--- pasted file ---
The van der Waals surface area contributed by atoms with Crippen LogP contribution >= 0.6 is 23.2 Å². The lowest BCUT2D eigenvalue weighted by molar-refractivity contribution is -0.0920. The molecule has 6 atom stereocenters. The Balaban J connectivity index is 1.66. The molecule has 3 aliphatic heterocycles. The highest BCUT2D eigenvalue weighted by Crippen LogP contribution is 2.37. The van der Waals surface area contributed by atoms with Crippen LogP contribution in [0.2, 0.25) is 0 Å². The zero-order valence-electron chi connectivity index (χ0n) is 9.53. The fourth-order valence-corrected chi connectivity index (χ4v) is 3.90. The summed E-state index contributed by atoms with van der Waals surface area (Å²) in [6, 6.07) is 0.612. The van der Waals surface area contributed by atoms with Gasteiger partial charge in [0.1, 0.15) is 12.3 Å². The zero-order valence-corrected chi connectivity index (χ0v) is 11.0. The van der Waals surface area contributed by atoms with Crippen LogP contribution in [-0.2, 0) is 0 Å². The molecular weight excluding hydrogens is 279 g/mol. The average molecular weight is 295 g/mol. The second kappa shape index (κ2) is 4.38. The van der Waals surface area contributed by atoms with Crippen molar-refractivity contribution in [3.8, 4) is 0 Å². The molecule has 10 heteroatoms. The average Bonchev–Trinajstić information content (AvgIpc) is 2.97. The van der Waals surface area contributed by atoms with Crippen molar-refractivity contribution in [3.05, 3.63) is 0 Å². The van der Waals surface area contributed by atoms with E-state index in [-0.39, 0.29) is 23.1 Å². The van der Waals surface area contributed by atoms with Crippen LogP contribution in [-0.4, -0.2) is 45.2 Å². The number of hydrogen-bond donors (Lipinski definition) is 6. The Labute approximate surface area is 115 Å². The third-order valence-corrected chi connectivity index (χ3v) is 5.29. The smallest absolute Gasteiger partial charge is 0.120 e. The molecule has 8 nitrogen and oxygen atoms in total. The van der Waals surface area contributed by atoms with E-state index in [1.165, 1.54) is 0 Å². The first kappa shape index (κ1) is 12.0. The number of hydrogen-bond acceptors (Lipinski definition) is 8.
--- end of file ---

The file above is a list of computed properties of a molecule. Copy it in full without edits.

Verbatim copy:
The van der Waals surface area contributed by atoms with Crippen LogP contribution >= 0.6 is 23.2 Å². The lowest BCUT2D eigenvalue weighted by molar-refractivity contribution is -0.0920. The molecule has 6 atom stereocenters. The Balaban J connectivity index is 1.66. The molecule has 3 aliphatic heterocycles. The highest BCUT2D eigenvalue weighted by Crippen LogP contribution is 2.37. The van der Waals surface area contributed by atoms with Crippen LogP contribution in [0.2, 0.25) is 0 Å². The zero-order valence-electron chi connectivity index (χ0n) is 9.53. The fourth-order valence-corrected chi connectivity index (χ4v) is 3.90. The summed E-state index contributed by atoms with van der Waals surface area (Å²) in [6, 6.07) is 0.612. The van der Waals surface area contributed by atoms with Gasteiger partial charge in [0.1, 0.15) is 12.3 Å². The zero-order valence-corrected chi connectivity index (χ0v) is 11.0. The van der Waals surface area contributed by atoms with Crippen LogP contribution in [-0.2, 0) is 0 Å². The molecular weight excluding hydrogens is 279 g/mol. The average molecular weight is 295 g/mol. The second kappa shape index (κ2) is 4.38. The van der Waals surface area contributed by atoms with Crippen molar-refractivity contribution in [3.8, 4) is 0 Å². The molecule has 10 heteroatoms. The average Bonchev–Trinajstić information content (AvgIpc) is 2.97. The van der Waals surface area contributed by atoms with Crippen molar-refractivity contribution in [3.05, 3.63) is 0 Å². The van der Waals surface area contributed by atoms with E-state index in [-0.39, 0.29) is 23.1 Å². The van der Waals surface area contributed by atoms with Crippen LogP contribution in [-0.4, -0.2) is 45.2 Å². The number of hydrogen-bond donors (Lipinski definition) is 6. The Labute approximate surface area is 115 Å². The third-order valence-corrected chi connectivity index (χ3v) is 5.29. The smallest absolute Gasteiger partial charge is 0.120 e. The molecule has 8 nitrogen and oxygen atoms in total. The van der Waals surface area contributed by atoms with E-state index in [1.165, 1.54) is 0 Å². The first kappa shape index (κ1) is 12.0. The number of hydrogen-bond acceptors (Lipinski definition) is 8.